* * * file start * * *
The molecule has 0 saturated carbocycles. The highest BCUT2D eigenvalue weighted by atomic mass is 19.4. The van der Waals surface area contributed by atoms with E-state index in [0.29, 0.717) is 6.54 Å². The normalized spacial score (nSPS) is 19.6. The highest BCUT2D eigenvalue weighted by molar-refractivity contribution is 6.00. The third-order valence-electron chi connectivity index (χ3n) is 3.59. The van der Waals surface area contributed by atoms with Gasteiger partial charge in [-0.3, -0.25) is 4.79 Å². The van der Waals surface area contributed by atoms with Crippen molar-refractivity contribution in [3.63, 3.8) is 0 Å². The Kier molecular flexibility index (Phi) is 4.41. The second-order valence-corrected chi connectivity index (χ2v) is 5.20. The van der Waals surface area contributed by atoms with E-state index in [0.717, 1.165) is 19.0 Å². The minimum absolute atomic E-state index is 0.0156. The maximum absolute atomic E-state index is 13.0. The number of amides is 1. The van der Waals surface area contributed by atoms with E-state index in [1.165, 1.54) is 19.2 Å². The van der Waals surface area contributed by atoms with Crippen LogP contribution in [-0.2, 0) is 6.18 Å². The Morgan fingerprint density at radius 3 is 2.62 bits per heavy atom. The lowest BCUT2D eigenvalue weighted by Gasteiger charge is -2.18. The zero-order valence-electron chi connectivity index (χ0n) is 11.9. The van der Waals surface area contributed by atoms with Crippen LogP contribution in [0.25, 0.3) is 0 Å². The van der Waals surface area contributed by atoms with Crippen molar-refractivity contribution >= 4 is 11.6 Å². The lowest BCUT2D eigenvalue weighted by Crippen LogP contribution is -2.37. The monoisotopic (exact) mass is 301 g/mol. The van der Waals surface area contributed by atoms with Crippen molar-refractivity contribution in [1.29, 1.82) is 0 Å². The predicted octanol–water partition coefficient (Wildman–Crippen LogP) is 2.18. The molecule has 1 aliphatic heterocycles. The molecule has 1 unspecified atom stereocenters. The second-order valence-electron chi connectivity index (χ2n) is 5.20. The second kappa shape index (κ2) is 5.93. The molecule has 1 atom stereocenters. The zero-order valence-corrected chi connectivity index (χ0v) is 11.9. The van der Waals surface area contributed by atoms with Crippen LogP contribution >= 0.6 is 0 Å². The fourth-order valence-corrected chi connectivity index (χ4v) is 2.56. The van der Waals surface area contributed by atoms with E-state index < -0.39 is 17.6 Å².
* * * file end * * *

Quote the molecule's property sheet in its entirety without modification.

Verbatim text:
The molecule has 0 saturated carbocycles. The highest BCUT2D eigenvalue weighted by atomic mass is 19.4. The van der Waals surface area contributed by atoms with E-state index in [0.29, 0.717) is 6.54 Å². The normalized spacial score (nSPS) is 19.6. The highest BCUT2D eigenvalue weighted by molar-refractivity contribution is 6.00. The third-order valence-electron chi connectivity index (χ3n) is 3.59. The van der Waals surface area contributed by atoms with Gasteiger partial charge in [-0.3, -0.25) is 4.79 Å². The van der Waals surface area contributed by atoms with Crippen molar-refractivity contribution in [3.63, 3.8) is 0 Å². The Kier molecular flexibility index (Phi) is 4.41. The second-order valence-corrected chi connectivity index (χ2v) is 5.20. The van der Waals surface area contributed by atoms with E-state index in [0.717, 1.165) is 19.0 Å². The minimum absolute atomic E-state index is 0.0156. The maximum absolute atomic E-state index is 13.0. The number of amides is 1. The van der Waals surface area contributed by atoms with E-state index in [1.165, 1.54) is 19.2 Å². The van der Waals surface area contributed by atoms with Crippen LogP contribution in [-0.2, 0) is 6.18 Å². The Morgan fingerprint density at radius 3 is 2.62 bits per heavy atom. The lowest BCUT2D eigenvalue weighted by Gasteiger charge is -2.18. The zero-order valence-electron chi connectivity index (χ0n) is 11.9. The van der Waals surface area contributed by atoms with Crippen LogP contribution in [0.25, 0.3) is 0 Å². The van der Waals surface area contributed by atoms with Crippen molar-refractivity contribution >= 4 is 11.6 Å². The lowest BCUT2D eigenvalue weighted by Crippen LogP contribution is -2.37. The monoisotopic (exact) mass is 301 g/mol. The van der Waals surface area contributed by atoms with Crippen molar-refractivity contribution in [1.29, 1.82) is 0 Å². The predicted octanol–water partition coefficient (Wildman–Crippen LogP) is 2.18. The molecule has 1 aliphatic heterocycles. The molecule has 1 unspecified atom stereocenters. The second-order valence-electron chi connectivity index (χ2n) is 5.20. The second kappa shape index (κ2) is 5.93. The molecule has 1 atom stereocenters. The zero-order valence-corrected chi connectivity index (χ0v) is 11.9. The van der Waals surface area contributed by atoms with Crippen LogP contribution >= 0.6 is 0 Å². The fourth-order valence-corrected chi connectivity index (χ4v) is 2.56. The van der Waals surface area contributed by atoms with E-state index < -0.39 is 17.6 Å².